Four people were arrested in Ireland and six in London, three of them carrying primed incendiary devices, according to Scotland Yard’s anti-terrorist squad. Three men, ages 25, 21 and 19, and one woman, 21, were charged Tuesday with conspiracy to cause explosions. All but the oldest man were also charged with possession of explosive substances. They are to appear in Woolwich court today.
Gardai arrested a man and a woman in Dublin and two other men in Dundalk and Wexford.
The arrests were preceded by a search of a house in Dundalk that resulted in the seizure of documents, two shotguns, ammunition and a quantity of bomb-making components.
All those arrested in Ireland were released after being detained for questioning under the Offenses Against the State Act for two days.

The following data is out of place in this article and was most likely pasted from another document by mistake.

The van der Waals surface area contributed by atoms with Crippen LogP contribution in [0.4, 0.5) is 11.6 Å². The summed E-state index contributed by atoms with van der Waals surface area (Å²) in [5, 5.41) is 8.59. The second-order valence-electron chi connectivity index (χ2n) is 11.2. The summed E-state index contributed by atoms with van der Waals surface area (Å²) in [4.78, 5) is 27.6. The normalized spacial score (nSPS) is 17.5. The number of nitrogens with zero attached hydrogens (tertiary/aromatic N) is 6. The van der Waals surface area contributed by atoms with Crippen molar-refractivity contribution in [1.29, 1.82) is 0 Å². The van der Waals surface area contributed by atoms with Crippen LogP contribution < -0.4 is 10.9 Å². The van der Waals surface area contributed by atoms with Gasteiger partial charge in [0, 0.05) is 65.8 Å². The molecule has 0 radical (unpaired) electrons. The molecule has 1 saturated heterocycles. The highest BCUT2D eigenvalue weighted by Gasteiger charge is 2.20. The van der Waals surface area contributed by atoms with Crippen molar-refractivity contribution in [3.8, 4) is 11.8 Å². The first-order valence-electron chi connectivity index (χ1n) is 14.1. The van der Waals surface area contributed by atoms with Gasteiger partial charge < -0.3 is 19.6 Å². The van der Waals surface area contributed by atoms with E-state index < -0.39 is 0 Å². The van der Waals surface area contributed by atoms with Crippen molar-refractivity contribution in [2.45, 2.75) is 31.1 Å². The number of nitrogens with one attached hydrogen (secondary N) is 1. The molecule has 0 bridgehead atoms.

Files in respect of three of them are being prepared for the director of public prosecutions.
A woman arrested in London was also released. Police in Britain can hold suspects for seven days without charge under the Prevention of Terrorism Act.
Security forces on both sides of the Irish Sea are concerned about cooperation between dissident groups since the Northern Ireland peace agreement in April.
The London bombing operation would have been their most ambitious move so far.
It is understood that some of those detained in London are students from universities in Dublin and Belfast who had traveled to London for summer jobs and had not been previously known to the security forces.
On April 2, a substantial car bomb was intercepted as it was about the board a ferry to Britain from Dun Laoghaire. It was believed to have been destined for the British Grand National race meeting at Aintree.
British Prime Minister Tony Blair praised the work of the British and Irish security forces in foiling the bomb attack.